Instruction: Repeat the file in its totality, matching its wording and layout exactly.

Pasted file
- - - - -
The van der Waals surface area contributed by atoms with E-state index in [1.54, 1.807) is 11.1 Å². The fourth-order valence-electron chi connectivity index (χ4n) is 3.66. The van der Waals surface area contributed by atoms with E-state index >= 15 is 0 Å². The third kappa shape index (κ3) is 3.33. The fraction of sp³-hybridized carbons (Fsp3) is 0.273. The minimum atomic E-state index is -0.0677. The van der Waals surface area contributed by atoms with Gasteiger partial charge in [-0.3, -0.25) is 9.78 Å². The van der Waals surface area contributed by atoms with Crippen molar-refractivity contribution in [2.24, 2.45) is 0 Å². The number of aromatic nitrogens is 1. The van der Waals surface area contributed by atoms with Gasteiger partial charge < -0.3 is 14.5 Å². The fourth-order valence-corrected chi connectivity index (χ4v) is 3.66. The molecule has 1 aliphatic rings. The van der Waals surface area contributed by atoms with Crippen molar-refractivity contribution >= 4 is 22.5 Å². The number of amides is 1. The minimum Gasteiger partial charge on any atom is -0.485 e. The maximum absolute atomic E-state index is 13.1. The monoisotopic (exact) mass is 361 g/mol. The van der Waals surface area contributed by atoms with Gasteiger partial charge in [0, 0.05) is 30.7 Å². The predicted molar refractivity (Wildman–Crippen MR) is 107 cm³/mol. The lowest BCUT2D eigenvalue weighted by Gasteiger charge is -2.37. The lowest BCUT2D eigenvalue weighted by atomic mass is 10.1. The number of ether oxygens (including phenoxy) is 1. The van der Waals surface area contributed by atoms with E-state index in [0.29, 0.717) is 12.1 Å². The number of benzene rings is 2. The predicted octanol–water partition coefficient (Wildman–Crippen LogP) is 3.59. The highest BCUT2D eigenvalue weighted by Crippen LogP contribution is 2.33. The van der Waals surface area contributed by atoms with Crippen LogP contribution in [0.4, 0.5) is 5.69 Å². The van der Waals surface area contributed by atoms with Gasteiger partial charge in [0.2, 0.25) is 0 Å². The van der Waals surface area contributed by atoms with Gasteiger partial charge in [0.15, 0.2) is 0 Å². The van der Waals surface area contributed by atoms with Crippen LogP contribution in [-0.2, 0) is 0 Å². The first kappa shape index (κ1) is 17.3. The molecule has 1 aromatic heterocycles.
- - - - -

The van der Waals surface area contributed by atoms with E-state index in [1.54, 1.807) is 11.1 Å². The fourth-order valence-electron chi connectivity index (χ4n) is 3.66. The van der Waals surface area contributed by atoms with E-state index >= 15 is 0 Å². The third kappa shape index (κ3) is 3.33. The fraction of sp³-hybridized carbons (Fsp3) is 0.273. The minimum atomic E-state index is -0.0677. The van der Waals surface area contributed by atoms with Gasteiger partial charge in [-0.3, -0.25) is 9.78 Å². The van der Waals surface area contributed by atoms with Crippen molar-refractivity contribution in [2.24, 2.45) is 0 Å². The number of aromatic nitrogens is 1. The van der Waals surface area contributed by atoms with Gasteiger partial charge < -0.3 is 14.5 Å². The fourth-order valence-corrected chi connectivity index (χ4v) is 3.66. The molecule has 1 aliphatic rings. The van der Waals surface area contributed by atoms with Crippen molar-refractivity contribution >= 4 is 22.5 Å². The number of amides is 1. The minimum Gasteiger partial charge on any atom is -0.485 e. The maximum absolute atomic E-state index is 13.1. The monoisotopic (exact) mass is 361 g/mol. The van der Waals surface area contributed by atoms with Gasteiger partial charge in [0, 0.05) is 30.7 Å². The predicted molar refractivity (Wildman–Crippen MR) is 107 cm³/mol. The lowest BCUT2D eigenvalue weighted by Gasteiger charge is -2.37. The lowest BCUT2D eigenvalue weighted by atomic mass is 10.1. The number of ether oxygens (including phenoxy) is 1. The van der Waals surface area contributed by atoms with E-state index in [0.29, 0.717) is 12.1 Å². The number of benzene rings is 2. The predicted octanol–water partition coefficient (Wildman–Crippen LogP) is 3.59. The highest BCUT2D eigenvalue weighted by Crippen LogP contribution is 2.33. The van der Waals surface area contributed by atoms with Crippen LogP contribution in [0.4, 0.5) is 5.69 Å². The van der Waals surface area contributed by atoms with Gasteiger partial charge in [0.2, 0.25) is 0 Å². The van der Waals surface area contributed by atoms with Gasteiger partial charge in [0.15, 0.2) is 0 Å². The van der Waals surface area contributed by atoms with Crippen LogP contribution in [-0.2, 0) is 0 Å². The first kappa shape index (κ1) is 17.3. The molecule has 1 aromatic heterocycles.